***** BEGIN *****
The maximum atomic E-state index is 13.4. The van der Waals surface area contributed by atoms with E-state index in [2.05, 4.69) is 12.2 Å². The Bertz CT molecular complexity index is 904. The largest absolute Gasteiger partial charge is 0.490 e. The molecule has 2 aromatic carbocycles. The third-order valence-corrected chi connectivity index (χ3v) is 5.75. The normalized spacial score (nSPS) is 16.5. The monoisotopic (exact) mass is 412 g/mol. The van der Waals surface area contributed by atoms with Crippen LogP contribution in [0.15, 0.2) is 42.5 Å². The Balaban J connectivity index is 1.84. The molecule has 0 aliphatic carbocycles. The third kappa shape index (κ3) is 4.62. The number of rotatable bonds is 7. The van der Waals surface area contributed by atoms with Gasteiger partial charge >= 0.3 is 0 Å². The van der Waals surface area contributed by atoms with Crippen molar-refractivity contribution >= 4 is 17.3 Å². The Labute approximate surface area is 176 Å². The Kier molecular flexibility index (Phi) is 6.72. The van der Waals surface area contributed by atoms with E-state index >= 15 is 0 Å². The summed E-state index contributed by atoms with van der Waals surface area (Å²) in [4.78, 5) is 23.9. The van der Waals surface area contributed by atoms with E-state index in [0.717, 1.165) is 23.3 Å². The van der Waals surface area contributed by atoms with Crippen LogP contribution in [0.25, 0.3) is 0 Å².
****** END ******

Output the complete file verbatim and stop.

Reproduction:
The maximum atomic E-state index is 13.4. The van der Waals surface area contributed by atoms with E-state index in [2.05, 4.69) is 12.2 Å². The Bertz CT molecular complexity index is 904. The largest absolute Gasteiger partial charge is 0.490 e. The molecule has 2 aromatic carbocycles. The third-order valence-corrected chi connectivity index (χ3v) is 5.75. The normalized spacial score (nSPS) is 16.5. The monoisotopic (exact) mass is 412 g/mol. The van der Waals surface area contributed by atoms with Crippen LogP contribution in [0.15, 0.2) is 42.5 Å². The Balaban J connectivity index is 1.84. The molecule has 0 aliphatic carbocycles. The third kappa shape index (κ3) is 4.62. The number of rotatable bonds is 7. The van der Waals surface area contributed by atoms with Gasteiger partial charge >= 0.3 is 0 Å². The van der Waals surface area contributed by atoms with Crippen molar-refractivity contribution >= 4 is 17.3 Å². The Labute approximate surface area is 176 Å². The Kier molecular flexibility index (Phi) is 6.72. The van der Waals surface area contributed by atoms with E-state index >= 15 is 0 Å². The summed E-state index contributed by atoms with van der Waals surface area (Å²) in [4.78, 5) is 23.9. The van der Waals surface area contributed by atoms with E-state index in [0.717, 1.165) is 23.3 Å². The van der Waals surface area contributed by atoms with Crippen LogP contribution in [0.25, 0.3) is 0 Å².